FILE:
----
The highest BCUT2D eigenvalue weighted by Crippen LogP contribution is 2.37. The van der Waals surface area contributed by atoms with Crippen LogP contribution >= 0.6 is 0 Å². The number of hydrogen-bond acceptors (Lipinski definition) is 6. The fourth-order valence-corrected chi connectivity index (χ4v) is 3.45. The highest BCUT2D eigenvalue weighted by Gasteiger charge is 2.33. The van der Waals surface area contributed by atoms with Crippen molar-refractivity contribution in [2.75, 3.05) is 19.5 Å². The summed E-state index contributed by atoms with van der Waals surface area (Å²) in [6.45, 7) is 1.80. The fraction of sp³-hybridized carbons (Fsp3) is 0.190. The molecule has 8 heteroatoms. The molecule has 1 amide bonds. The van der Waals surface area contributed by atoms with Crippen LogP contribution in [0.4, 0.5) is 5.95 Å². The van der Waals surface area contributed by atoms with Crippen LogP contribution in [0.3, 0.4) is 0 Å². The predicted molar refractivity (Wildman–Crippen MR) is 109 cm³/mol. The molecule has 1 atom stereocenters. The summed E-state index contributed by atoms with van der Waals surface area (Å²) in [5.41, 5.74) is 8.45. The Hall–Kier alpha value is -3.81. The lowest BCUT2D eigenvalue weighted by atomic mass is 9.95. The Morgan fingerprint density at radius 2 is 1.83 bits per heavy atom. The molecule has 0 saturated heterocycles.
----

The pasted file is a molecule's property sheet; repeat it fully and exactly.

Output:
The highest BCUT2D eigenvalue weighted by Crippen LogP contribution is 2.37. The van der Waals surface area contributed by atoms with Crippen LogP contribution >= 0.6 is 0 Å². The number of hydrogen-bond acceptors (Lipinski definition) is 6. The fourth-order valence-corrected chi connectivity index (χ4v) is 3.45. The highest BCUT2D eigenvalue weighted by Gasteiger charge is 2.33. The van der Waals surface area contributed by atoms with Crippen molar-refractivity contribution in [2.75, 3.05) is 19.5 Å². The summed E-state index contributed by atoms with van der Waals surface area (Å²) in [6.45, 7) is 1.80. The fraction of sp³-hybridized carbons (Fsp3) is 0.190. The molecule has 8 heteroatoms. The molecule has 1 amide bonds. The van der Waals surface area contributed by atoms with Crippen LogP contribution in [0.4, 0.5) is 5.95 Å². The van der Waals surface area contributed by atoms with Crippen LogP contribution in [0.3, 0.4) is 0 Å². The predicted molar refractivity (Wildman–Crippen MR) is 109 cm³/mol. The molecule has 1 atom stereocenters. The summed E-state index contributed by atoms with van der Waals surface area (Å²) in [5.41, 5.74) is 8.45. The Hall–Kier alpha value is -3.81. The lowest BCUT2D eigenvalue weighted by atomic mass is 9.95. The Morgan fingerprint density at radius 2 is 1.83 bits per heavy atom. The molecule has 0 saturated heterocycles.